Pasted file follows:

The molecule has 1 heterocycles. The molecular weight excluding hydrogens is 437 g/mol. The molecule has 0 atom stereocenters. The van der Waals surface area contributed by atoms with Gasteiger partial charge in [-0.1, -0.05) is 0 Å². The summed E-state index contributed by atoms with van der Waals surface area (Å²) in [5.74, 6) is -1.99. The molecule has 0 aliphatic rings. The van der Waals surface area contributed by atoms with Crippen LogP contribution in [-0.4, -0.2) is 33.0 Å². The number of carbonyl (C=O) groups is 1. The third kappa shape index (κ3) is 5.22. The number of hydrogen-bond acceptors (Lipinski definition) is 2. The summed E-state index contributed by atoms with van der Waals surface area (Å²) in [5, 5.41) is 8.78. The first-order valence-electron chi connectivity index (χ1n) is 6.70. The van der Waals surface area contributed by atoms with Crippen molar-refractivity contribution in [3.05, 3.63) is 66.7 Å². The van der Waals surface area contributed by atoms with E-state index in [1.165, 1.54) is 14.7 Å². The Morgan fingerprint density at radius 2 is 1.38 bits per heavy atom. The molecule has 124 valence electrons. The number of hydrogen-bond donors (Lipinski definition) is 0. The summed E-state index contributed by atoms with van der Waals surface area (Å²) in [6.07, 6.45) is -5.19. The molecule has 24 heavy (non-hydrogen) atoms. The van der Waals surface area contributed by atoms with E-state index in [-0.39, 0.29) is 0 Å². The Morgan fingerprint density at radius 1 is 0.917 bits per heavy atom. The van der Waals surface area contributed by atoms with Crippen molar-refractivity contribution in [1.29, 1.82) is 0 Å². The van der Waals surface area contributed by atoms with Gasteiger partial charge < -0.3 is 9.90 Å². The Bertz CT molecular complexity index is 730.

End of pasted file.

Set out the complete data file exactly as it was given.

The molecule has 1 heterocycles. The molecular weight excluding hydrogens is 437 g/mol. The molecule has 0 atom stereocenters. The van der Waals surface area contributed by atoms with Gasteiger partial charge in [-0.1, -0.05) is 0 Å². The summed E-state index contributed by atoms with van der Waals surface area (Å²) in [5.74, 6) is -1.99. The molecule has 0 aliphatic rings. The van der Waals surface area contributed by atoms with Crippen LogP contribution in [-0.4, -0.2) is 33.0 Å². The number of carbonyl (C=O) groups is 1. The third kappa shape index (κ3) is 5.22. The number of hydrogen-bond acceptors (Lipinski definition) is 2. The summed E-state index contributed by atoms with van der Waals surface area (Å²) in [5, 5.41) is 8.78. The first-order valence-electron chi connectivity index (χ1n) is 6.70. The van der Waals surface area contributed by atoms with Crippen molar-refractivity contribution in [3.05, 3.63) is 66.7 Å². The van der Waals surface area contributed by atoms with E-state index in [1.165, 1.54) is 14.7 Å². The Morgan fingerprint density at radius 2 is 1.38 bits per heavy atom. The molecule has 124 valence electrons. The number of hydrogen-bond donors (Lipinski definition) is 0. The summed E-state index contributed by atoms with van der Waals surface area (Å²) in [6.07, 6.45) is -5.19. The molecule has 24 heavy (non-hydrogen) atoms. The van der Waals surface area contributed by atoms with E-state index in [-0.39, 0.29) is 0 Å². The Morgan fingerprint density at radius 1 is 0.917 bits per heavy atom. The van der Waals surface area contributed by atoms with Crippen molar-refractivity contribution in [1.29, 1.82) is 0 Å². The van der Waals surface area contributed by atoms with Gasteiger partial charge < -0.3 is 9.90 Å². The Bertz CT molecular complexity index is 730.